“Didn’t I promise to safeguard your morals or something?”
Based on the Alan Hollinghurst novel, the BBC television series The Line Of Beauty unfolds through the eyes of Nick Guest (Dan Stevens). Nick, a middle class student studying Henry James at Oxford, is invited by his friend Toby Fedden (Oliver Coleman) to stay at his family’s posh home in London’s Notting Hill. Nick is swept away by the Feddens’ prestige and affluence, and as he becomes enamored with the family, he’s seduced by money, power, and sex into the moral void that surrounds the Feddens. Ultimately this is a tale of the 80–Thatcher’s Britain, the corruption of the wealthy set, racism, homophobia, classism, and the sceptre of AIDS.
Gradually Nick is absorbed into the Fedden home and becomes a permanent fixture. Although the Feddens on the surface appear to be a glamourous family, their elegant lifestyle, antique stuffed home, and perfect manners shield a great deal of ugliness. While Nick is ostensibly treated as ‘one of the family,’ there’s always an implication that he has a social role to play. As a personable, unattached gay male, he makes up the difference at dinner parties by escorting single women, and he’s also expected to be a caretaker of hostile lithium-plied daughter, Cat (Hayley Atwell). Gerald Fedden (Tim McInnerny) is a prominent Tory M.P. who’s slated for a glittering career in the party. Pompous, hard, and ambitious, he hides these traits with a blustery joviality and a true talent to diffuse even the most explosive situation. Mrs. Fedden, Rachel (Alice Krige) is the perfect politician’s wife–elegant, poised, but also content to stay in the background, and if there’s anything ugly in her life, she copes by ignoring it.
While everyone knows Nick is gay, it’s a subject that’s largely ignored and never discussed. Nick has a relationship with a lower class, bicycle riding black man, Leo (Don Gilet), and also with Wani Ouradi (Alex Wyndam), the Lebanese heir to a gigantic fortune. Wani, like most of the gay men in the Fedden’s filthy rich set, is firmly in the closet, and he accepts the fact that he leads a risky double life. With Wani’s money and influence, Nick establishes a glossy magazine and even toys with a film script for The Spoils of Poynton.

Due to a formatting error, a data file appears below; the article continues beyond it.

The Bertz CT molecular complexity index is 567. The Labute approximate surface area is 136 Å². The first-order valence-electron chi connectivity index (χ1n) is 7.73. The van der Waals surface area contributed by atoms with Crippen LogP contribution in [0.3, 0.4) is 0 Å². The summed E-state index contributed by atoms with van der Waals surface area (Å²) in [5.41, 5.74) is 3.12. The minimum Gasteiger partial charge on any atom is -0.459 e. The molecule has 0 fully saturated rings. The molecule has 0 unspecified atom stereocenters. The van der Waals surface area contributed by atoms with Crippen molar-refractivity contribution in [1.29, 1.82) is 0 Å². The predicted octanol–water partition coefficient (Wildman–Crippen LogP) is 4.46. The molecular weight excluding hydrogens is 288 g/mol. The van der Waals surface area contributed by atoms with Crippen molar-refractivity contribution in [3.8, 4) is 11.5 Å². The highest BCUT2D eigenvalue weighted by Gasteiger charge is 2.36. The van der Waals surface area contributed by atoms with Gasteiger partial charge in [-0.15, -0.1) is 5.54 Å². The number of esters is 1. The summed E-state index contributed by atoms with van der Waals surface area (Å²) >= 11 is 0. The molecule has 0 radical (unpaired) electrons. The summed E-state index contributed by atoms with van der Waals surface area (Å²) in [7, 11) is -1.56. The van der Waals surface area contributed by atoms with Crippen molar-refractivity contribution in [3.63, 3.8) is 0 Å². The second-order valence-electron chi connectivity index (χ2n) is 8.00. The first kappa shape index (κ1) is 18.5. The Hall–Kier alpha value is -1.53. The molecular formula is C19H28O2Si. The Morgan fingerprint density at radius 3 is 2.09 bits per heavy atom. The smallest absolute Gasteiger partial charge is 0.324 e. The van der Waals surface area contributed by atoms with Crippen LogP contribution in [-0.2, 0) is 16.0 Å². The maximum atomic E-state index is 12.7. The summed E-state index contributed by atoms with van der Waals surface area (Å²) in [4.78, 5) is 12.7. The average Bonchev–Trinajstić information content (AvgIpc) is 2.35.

Nick is an amazingly hollow character, and it’s no accident that he’s a Henry James scholar. Nick, as the outside observer of the wealthy set, is the perfect Jamesian character. As a hanger on of the smug, self-satisfied filthy rich, he’s half in love with the power and affluence of the upper crust, and he’s also an observer of their troubling, tainted and poisoned morality. One of James’s themes is that love is often in competition with power and aesthetic beauty. In The Line of Beauty power is the overriding element in all relationships, and this is something Nick–a class outsider–fails to realize until the very end.
Directed by Saul Dibb, with a spectacular cast, stellar acting, and marvelous sets, The Line of Beauty exceeded my expectations. While on one level, it explores Nick’s moral dilemma as he navigates life with the decadent, rich and powerful set, on another level, the plot is heavily influenced by the master, Henry James. It was delightful for this James fan to drink in the themes and the moral dilemma of Nick–a man who basically knows he should make a moral stand but subsumes his morality to the affluence and power of those who use him–and in some cases–even despise him.